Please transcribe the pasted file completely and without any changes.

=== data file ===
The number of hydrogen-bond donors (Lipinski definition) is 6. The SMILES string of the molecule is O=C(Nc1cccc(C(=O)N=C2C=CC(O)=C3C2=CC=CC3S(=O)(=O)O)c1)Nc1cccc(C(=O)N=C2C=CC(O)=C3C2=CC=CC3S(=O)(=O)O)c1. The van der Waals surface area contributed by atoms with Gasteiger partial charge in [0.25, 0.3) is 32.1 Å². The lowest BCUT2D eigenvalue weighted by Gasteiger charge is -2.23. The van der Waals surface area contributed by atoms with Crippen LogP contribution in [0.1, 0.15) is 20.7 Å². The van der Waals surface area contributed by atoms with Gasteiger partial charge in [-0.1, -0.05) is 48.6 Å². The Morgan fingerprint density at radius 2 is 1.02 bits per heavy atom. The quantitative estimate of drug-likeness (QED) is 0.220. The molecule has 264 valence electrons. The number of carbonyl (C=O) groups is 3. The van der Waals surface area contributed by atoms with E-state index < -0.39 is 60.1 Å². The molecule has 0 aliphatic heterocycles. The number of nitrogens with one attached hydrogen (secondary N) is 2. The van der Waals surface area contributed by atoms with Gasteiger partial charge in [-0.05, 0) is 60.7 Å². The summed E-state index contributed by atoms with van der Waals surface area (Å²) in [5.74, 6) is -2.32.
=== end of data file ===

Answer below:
The number of hydrogen-bond donors (Lipinski definition) is 6. The SMILES string of the molecule is O=C(Nc1cccc(C(=O)N=C2C=CC(O)=C3C2=CC=CC3S(=O)(=O)O)c1)Nc1cccc(C(=O)N=C2C=CC(O)=C3C2=CC=CC3S(=O)(=O)O)c1. The van der Waals surface area contributed by atoms with Gasteiger partial charge in [0.25, 0.3) is 32.1 Å². The lowest BCUT2D eigenvalue weighted by Gasteiger charge is -2.23. The van der Waals surface area contributed by atoms with Crippen LogP contribution in [0.1, 0.15) is 20.7 Å². The van der Waals surface area contributed by atoms with Gasteiger partial charge in [-0.1, -0.05) is 48.6 Å². The Morgan fingerprint density at radius 2 is 1.02 bits per heavy atom. The quantitative estimate of drug-likeness (QED) is 0.220. The molecule has 264 valence electrons. The number of carbonyl (C=O) groups is 3. The van der Waals surface area contributed by atoms with E-state index < -0.39 is 60.1 Å². The molecule has 0 aliphatic heterocycles. The number of nitrogens with one attached hydrogen (secondary N) is 2. The van der Waals surface area contributed by atoms with Gasteiger partial charge in [-0.05, 0) is 60.7 Å². The summed E-state index contributed by atoms with van der Waals surface area (Å²) in [5.74, 6) is -2.32.